World aims to slow climate change
By the end of the UN Climate Change Conference in Paris 196 states had agreed to attempt to limit global warming to 1.5 degrees Celsius. Some commentators celebrate the agreement as a milestone and praise the global village for its new awareness. Others criticise the absence of business representatives and the lack of binding obligations.
Magic of Paris lies in voluntary action
The compromise reached in Paris testifies to a very modern form of decision-making, the conservative daily Die Welt believes: "Being innovative and improving one's living conditions has always been a stimulus for human development. That holds for science, and of course also for the big enabler we call capitalism. All the doomsayers who warn of the downfall believe they're helping the 'good cause' with measures that border on totalitarianism. But moderate thinking - avoiding the worst - is more efficient. And in the end, this is what brought about a sort of volonté générale, a common will. That is the magic of Paris, which gave free rein to the principle of voluntary action. Instead of sanctions, the emphasis is now being placed on self-control. A sign not of weakness, but of maturity."
Global village closes ranks
The Paris climate accord exerts a wide-ranging appeal, the regional daily La Tribune de Genève writes: "The framework that has been worked out is to be welcomed, even if it is inadequate in certain areas regarding the tools it stipulates. Among others that includes the fact that measures for traffic are lacking. But the signals the agreement sends are strong, and the quick response on the part of thirteen carmakers on carbon emissions testifies to a real increase in awareness. In view of the global threat posed by the Islamic pseudo-State, the signal that a universal union exists is all the more effective. In the global village, all interconnected, the inhabitants of the earth have demonstrated their will to live -or at least to survive - together."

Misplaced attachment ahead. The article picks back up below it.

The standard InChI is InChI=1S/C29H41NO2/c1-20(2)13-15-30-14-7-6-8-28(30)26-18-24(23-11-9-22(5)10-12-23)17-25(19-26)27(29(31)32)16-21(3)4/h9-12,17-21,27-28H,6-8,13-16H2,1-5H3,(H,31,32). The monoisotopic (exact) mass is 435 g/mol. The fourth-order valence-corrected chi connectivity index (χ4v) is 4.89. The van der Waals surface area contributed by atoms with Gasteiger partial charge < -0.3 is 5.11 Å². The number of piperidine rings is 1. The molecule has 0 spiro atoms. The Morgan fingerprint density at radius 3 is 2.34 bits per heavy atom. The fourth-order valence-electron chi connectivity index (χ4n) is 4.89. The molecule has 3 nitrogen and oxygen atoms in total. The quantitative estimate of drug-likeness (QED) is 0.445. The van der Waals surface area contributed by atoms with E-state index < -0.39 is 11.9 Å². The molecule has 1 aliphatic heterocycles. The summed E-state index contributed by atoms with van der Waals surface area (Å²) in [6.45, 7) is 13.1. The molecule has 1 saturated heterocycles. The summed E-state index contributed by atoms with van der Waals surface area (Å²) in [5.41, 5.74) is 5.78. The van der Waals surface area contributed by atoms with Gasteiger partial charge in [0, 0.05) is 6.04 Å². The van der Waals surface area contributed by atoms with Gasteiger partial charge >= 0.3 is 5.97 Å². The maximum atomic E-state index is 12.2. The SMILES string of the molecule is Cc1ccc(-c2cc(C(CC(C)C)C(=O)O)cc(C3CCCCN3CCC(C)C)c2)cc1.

Only a diplomatic pseudo-success
The climate agreement lacks substance, complains the liberal-conservative daily Die Presse: "For the first time rich and poor countries have undertaken to fight climate change. That sounds good, really good even. But unfortunately it's not quite true. All the states may have signed the agreement in Paris, but that wasn't all that much of a feat. The Paris agreement lacks the wherewithal to achieve its own goal of keeping global warming below two degrees above pre-industrial levels. The gap between the target and the reality is huge. There can be no talk here of a commitment to climate protection by everyone. And with precisely that lack of commitment the negotiators bought this diplomatic pseudo-success in advance. Since the climate conference in Copenhagen it's been clear that from that point on each country was free to decide for itself when, how and by how much to reduce its greenhouse emissions."
Still not clear who must make sacrifices
The most important negotiating partners were absent from the talks in Paris, laments the liberal daily La Stampa: "The round of negotiations in Paris was poorly put together. The government representatives should have been sitting on one side of the table and the captains of industry sitting on the other. Companies, branch-specific manufacturers and also employee associations. … Unfortunately only governments with their bureaucratic entourages were present. But to ensure that the prospects are also viable in the short term it must be accepted that the reduction in greenhouse emissions will also mean a reduction in growth. … Yet we have no idea who is to cover the costs of eco-friendly growth. Nothing precise was said in Paris on this point."
Global warming finally no longer denied
The liberal daily Sme explains what has changed since the failed climate conference in Copenhagen: "195 states reached an agreement that will not only keep global warming below the magic limit of two degrees Celsius by the end of the century but even push it down to just 1.5 degrees. And more than 180 states have presented their own national climate targets. … The most important point, however, is that the problem of global warming has actually been recognised as such. … Compared to Copenhagen 2009 much has changed. Renewable energies are no longer a subsidised plaything but a competitive sector. 'Ecological' no longer stands in contradiction to 'economically viable'. And what has changed most is the attitude of the people and the politicians regarding the climate. The question now is whether this means we will be able to react swiftly enough to climate change."